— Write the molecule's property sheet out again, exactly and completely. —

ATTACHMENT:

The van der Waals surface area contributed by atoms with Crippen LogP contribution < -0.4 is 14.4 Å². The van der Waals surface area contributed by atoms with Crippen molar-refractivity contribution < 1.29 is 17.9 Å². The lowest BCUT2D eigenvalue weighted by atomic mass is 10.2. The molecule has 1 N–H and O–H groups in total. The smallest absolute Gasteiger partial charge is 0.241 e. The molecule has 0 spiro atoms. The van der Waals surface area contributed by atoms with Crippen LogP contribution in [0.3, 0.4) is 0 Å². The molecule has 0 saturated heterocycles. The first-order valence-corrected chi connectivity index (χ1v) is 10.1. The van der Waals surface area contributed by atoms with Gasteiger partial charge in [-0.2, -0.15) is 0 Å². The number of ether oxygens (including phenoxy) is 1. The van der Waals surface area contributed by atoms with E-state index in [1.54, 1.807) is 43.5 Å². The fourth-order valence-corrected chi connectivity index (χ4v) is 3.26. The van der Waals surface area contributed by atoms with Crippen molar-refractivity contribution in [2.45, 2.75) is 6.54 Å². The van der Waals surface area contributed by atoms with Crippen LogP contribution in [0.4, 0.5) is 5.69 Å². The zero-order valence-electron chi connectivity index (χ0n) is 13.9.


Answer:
The van der Waals surface area contributed by atoms with Crippen LogP contribution < -0.4 is 14.4 Å². The van der Waals surface area contributed by atoms with Crippen molar-refractivity contribution < 1.29 is 17.9 Å². The lowest BCUT2D eigenvalue weighted by atomic mass is 10.2. The molecule has 1 N–H and O–H groups in total. The smallest absolute Gasteiger partial charge is 0.241 e. The molecule has 0 spiro atoms. The van der Waals surface area contributed by atoms with Crippen LogP contribution in [0.3, 0.4) is 0 Å². The molecule has 0 saturated heterocycles. The first-order valence-corrected chi connectivity index (χ1v) is 10.1. The van der Waals surface area contributed by atoms with Gasteiger partial charge in [-0.2, -0.15) is 0 Å². The number of ether oxygens (including phenoxy) is 1. The van der Waals surface area contributed by atoms with E-state index in [1.54, 1.807) is 43.5 Å². The fourth-order valence-corrected chi connectivity index (χ4v) is 3.26. The van der Waals surface area contributed by atoms with Crippen molar-refractivity contribution in [2.45, 2.75) is 6.54 Å². The van der Waals surface area contributed by atoms with Crippen LogP contribution in [0.4, 0.5) is 5.69 Å². The zero-order valence-electron chi connectivity index (χ0n) is 13.9.